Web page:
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Power Marketers Are Increasing Their Share of U.S. Retail Electricity Sales

New EIA analysis provides insights on retail power marketer growth trends

Highlights of the recent EIA analysis

Competitive power marketers supplied about 21% of the retail electricity sold in the United States in 2016, up from 11% in 2005.

The share of retail electricity sales of regulated investor-owned utilities fell from 62% in 2005 to 52% in 2016. This shift was driven by the Energy Policy Act of 2005, which repealed the Public Utility Holding Company Act of 1935 and closed the original federal regulatory structure established by New Deal-era legislation, which was a combination of public financial reforms and regulations in the 1930s.

Source: U.S. Energy Information Administration, electricity power sales, revenue, and energy efficiency data from Form EIA-861

Retail consumption of electricity has remained relatively flat in the United States over the past decade, especially in the residential sector, where sales per capita have declined. Total retail sales of electricity provided by IOUs have declined over this period, falling from 2,264 terawatthours (TWh) in 2005 to 1,919 TWh in 2016.

Source: U.S. Energy Information Administration, electricity power sales, revenue, and energy efficiency data from Form EIA-861

An increasing number of electricity customers have now obtained access to the competitive retail market, giving them choices in suppliers of electric power. Power marketers act as intermediaries between the retail buyer and the generator.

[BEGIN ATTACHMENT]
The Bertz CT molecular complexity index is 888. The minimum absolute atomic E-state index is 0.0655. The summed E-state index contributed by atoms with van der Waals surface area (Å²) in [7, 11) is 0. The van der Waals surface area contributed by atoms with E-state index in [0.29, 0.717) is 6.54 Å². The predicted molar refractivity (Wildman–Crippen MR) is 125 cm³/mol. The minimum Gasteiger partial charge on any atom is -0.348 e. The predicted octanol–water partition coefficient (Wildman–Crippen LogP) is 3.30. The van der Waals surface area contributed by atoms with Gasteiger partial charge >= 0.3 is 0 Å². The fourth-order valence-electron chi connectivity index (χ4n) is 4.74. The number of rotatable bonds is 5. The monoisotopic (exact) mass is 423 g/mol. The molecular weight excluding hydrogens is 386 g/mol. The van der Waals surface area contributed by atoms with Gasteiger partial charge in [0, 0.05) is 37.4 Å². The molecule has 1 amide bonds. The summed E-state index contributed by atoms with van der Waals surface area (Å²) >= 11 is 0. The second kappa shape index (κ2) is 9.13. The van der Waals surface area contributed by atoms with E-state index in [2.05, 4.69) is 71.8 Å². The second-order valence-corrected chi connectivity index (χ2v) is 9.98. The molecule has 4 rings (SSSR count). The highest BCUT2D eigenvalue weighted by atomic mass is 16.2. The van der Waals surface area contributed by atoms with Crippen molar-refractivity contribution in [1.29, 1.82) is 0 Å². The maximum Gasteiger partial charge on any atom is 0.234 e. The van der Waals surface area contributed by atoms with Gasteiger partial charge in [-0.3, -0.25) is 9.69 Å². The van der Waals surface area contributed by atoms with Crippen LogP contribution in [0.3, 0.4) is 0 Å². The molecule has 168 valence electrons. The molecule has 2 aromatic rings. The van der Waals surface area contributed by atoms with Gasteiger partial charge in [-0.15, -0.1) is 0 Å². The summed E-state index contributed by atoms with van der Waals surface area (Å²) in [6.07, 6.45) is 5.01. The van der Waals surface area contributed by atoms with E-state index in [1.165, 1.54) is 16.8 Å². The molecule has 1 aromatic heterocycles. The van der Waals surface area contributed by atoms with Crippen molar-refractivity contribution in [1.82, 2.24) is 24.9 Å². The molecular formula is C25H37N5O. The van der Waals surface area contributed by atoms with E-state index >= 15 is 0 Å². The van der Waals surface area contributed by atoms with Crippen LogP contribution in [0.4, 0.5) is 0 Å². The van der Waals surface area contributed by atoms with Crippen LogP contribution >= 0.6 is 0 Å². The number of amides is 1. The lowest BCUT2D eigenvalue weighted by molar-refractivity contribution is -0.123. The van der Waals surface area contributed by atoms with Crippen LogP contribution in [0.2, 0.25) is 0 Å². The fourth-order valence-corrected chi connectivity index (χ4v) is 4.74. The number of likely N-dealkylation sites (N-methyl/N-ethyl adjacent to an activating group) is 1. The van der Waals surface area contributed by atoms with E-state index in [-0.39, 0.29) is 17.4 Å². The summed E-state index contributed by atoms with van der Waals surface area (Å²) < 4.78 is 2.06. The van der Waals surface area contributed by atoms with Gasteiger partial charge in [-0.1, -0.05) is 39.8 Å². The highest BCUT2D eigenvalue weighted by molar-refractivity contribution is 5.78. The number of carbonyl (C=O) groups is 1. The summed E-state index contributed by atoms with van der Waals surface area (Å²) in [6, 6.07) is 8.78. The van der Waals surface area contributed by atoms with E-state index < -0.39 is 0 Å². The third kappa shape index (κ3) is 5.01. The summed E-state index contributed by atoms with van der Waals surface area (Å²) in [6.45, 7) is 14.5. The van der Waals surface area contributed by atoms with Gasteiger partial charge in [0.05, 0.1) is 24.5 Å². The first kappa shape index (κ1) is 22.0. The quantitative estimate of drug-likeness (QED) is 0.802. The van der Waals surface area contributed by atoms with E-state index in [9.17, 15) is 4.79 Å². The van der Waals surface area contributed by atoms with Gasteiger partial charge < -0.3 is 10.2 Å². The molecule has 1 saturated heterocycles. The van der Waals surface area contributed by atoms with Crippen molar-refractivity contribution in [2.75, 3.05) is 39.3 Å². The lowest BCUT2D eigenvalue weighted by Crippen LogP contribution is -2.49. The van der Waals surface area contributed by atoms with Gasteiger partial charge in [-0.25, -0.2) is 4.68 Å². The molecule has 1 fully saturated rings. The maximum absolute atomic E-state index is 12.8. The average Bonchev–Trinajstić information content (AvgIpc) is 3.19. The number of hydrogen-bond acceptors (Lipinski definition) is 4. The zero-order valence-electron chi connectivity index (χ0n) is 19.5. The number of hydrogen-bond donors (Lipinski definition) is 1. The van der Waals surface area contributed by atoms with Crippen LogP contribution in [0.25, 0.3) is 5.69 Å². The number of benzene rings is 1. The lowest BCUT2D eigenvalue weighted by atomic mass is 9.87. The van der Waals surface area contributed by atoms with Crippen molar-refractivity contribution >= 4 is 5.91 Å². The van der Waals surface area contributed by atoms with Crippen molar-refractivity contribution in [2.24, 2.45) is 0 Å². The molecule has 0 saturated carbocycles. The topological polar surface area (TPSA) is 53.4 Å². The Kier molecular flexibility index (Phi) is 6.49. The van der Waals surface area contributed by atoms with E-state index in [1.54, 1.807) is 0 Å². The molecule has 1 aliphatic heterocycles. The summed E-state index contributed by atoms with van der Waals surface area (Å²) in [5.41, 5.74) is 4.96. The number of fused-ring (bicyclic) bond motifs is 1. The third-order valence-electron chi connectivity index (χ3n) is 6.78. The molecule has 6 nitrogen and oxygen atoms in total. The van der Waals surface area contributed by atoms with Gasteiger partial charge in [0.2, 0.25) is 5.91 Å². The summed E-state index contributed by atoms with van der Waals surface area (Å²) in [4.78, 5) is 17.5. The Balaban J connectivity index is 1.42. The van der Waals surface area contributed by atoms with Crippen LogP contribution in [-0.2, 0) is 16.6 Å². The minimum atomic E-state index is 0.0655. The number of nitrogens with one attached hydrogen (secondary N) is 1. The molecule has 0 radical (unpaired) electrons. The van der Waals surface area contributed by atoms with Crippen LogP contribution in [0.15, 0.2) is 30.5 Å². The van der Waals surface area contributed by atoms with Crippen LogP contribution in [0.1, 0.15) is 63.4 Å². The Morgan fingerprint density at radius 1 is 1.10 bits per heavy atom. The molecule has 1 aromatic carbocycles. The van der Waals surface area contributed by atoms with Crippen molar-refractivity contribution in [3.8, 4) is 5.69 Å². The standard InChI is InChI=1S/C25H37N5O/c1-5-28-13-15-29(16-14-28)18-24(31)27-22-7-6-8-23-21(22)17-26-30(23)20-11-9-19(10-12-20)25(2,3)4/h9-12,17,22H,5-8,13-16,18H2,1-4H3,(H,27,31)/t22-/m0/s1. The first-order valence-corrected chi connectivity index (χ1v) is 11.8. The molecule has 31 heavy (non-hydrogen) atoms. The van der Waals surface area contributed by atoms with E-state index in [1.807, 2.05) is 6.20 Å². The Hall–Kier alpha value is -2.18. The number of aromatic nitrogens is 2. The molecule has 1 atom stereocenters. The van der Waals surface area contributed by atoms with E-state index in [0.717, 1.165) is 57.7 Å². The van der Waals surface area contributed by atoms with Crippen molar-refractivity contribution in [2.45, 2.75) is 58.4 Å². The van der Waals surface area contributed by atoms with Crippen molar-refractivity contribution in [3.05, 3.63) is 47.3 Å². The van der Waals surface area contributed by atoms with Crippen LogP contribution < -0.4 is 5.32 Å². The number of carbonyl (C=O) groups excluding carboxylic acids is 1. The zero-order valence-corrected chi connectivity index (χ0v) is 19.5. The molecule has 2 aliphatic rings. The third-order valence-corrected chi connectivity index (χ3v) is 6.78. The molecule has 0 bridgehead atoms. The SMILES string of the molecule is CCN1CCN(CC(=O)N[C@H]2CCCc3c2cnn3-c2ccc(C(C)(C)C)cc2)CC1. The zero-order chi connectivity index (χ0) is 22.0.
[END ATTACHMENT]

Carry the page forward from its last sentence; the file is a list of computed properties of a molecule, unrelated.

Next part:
Retail sales of electricity by power marketers have risen dramatically in recent years, growing from 412 TWh in 2005 to 767 TWh in 2016. Power marketers have also expanded their geographic scope: in 2004, 98% of all U.S. power marketer sales were in Texas, but by 2016, power marketers were active in many states.

Source: U.S. Energy Information Administration, electricity power sales, revenue, and energy efficiency data from Form EIA-861 Note: Includes electrical losses that occur during delivery to retail customers.

As retail sales provided by IOUs declined, IOUs have less electricity for sale in wholesale power markets. Although the level of generation produced by IOUs declined about 14% from 2005 to 2016, wholesale power purchases by IOUs declined by 45% over the same period.

The full EIA report is at this link.

 


 

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